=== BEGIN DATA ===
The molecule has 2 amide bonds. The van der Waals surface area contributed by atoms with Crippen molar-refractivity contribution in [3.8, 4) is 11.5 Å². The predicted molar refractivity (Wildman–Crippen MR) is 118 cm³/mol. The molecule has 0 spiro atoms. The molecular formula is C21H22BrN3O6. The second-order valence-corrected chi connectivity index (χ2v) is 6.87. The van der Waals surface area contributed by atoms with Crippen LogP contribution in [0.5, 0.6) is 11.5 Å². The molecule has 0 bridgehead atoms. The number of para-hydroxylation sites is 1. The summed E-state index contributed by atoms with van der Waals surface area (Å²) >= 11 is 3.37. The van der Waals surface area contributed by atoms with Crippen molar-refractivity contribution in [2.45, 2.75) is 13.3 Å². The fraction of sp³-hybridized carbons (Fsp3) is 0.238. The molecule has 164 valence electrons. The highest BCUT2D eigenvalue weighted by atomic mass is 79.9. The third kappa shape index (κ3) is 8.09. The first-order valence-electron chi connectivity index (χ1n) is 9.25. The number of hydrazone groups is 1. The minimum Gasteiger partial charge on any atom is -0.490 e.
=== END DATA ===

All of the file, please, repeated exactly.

The molecule has 2 amide bonds. The van der Waals surface area contributed by atoms with Crippen molar-refractivity contribution in [3.8, 4) is 11.5 Å². The predicted molar refractivity (Wildman–Crippen MR) is 118 cm³/mol. The molecule has 0 spiro atoms. The molecular formula is C21H22BrN3O6. The second-order valence-corrected chi connectivity index (χ2v) is 6.87. The van der Waals surface area contributed by atoms with Crippen LogP contribution in [0.5, 0.6) is 11.5 Å². The molecule has 0 bridgehead atoms. The number of para-hydroxylation sites is 1. The summed E-state index contributed by atoms with van der Waals surface area (Å²) >= 11 is 3.37. The van der Waals surface area contributed by atoms with Crippen molar-refractivity contribution in [2.45, 2.75) is 13.3 Å². The fraction of sp³-hybridized carbons (Fsp3) is 0.238. The molecule has 164 valence electrons. The highest BCUT2D eigenvalue weighted by atomic mass is 79.9. The third kappa shape index (κ3) is 8.09. The first-order valence-electron chi connectivity index (χ1n) is 9.25. The number of hydrazone groups is 1. The minimum Gasteiger partial charge on any atom is -0.490 e.